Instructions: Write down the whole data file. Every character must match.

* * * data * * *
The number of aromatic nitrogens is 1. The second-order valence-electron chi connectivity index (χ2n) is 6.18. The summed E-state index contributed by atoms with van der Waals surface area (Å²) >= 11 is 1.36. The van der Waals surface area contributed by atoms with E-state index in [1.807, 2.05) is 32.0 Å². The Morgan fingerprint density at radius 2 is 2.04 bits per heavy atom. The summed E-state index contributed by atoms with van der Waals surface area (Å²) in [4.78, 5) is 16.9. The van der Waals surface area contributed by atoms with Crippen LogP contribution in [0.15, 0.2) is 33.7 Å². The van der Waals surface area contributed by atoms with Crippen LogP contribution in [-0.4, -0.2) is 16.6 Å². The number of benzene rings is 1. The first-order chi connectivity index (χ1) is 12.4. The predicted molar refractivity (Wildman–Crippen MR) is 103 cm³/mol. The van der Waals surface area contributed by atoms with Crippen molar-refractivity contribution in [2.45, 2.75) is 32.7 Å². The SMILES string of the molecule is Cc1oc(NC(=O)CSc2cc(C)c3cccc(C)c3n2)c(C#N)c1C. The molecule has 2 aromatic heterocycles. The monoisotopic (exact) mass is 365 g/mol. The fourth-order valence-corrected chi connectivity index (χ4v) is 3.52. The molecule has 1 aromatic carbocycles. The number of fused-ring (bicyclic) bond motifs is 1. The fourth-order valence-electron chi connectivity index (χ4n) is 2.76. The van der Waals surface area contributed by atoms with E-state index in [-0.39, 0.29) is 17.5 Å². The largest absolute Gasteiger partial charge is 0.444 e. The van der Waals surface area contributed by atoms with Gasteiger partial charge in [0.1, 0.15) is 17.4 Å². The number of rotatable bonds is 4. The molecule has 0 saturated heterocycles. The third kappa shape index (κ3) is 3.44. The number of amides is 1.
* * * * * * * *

The number of aromatic nitrogens is 1. The second-order valence-electron chi connectivity index (χ2n) is 6.18. The summed E-state index contributed by atoms with van der Waals surface area (Å²) >= 11 is 1.36. The van der Waals surface area contributed by atoms with E-state index in [1.807, 2.05) is 32.0 Å². The Morgan fingerprint density at radius 2 is 2.04 bits per heavy atom. The summed E-state index contributed by atoms with van der Waals surface area (Å²) in [4.78, 5) is 16.9. The van der Waals surface area contributed by atoms with Crippen LogP contribution in [0.15, 0.2) is 33.7 Å². The van der Waals surface area contributed by atoms with Crippen LogP contribution in [-0.4, -0.2) is 16.6 Å². The number of benzene rings is 1. The first-order chi connectivity index (χ1) is 12.4. The predicted molar refractivity (Wildman–Crippen MR) is 103 cm³/mol. The van der Waals surface area contributed by atoms with Crippen molar-refractivity contribution in [2.45, 2.75) is 32.7 Å². The SMILES string of the molecule is Cc1oc(NC(=O)CSc2cc(C)c3cccc(C)c3n2)c(C#N)c1C. The molecule has 2 aromatic heterocycles. The monoisotopic (exact) mass is 365 g/mol. The fourth-order valence-corrected chi connectivity index (χ4v) is 3.52. The molecule has 1 aromatic carbocycles. The number of fused-ring (bicyclic) bond motifs is 1. The fourth-order valence-electron chi connectivity index (χ4n) is 2.76. The van der Waals surface area contributed by atoms with E-state index in [-0.39, 0.29) is 17.5 Å². The largest absolute Gasteiger partial charge is 0.444 e. The van der Waals surface area contributed by atoms with Gasteiger partial charge in [0.1, 0.15) is 17.4 Å². The number of rotatable bonds is 4. The molecule has 0 saturated heterocycles. The third kappa shape index (κ3) is 3.44. The number of amides is 1.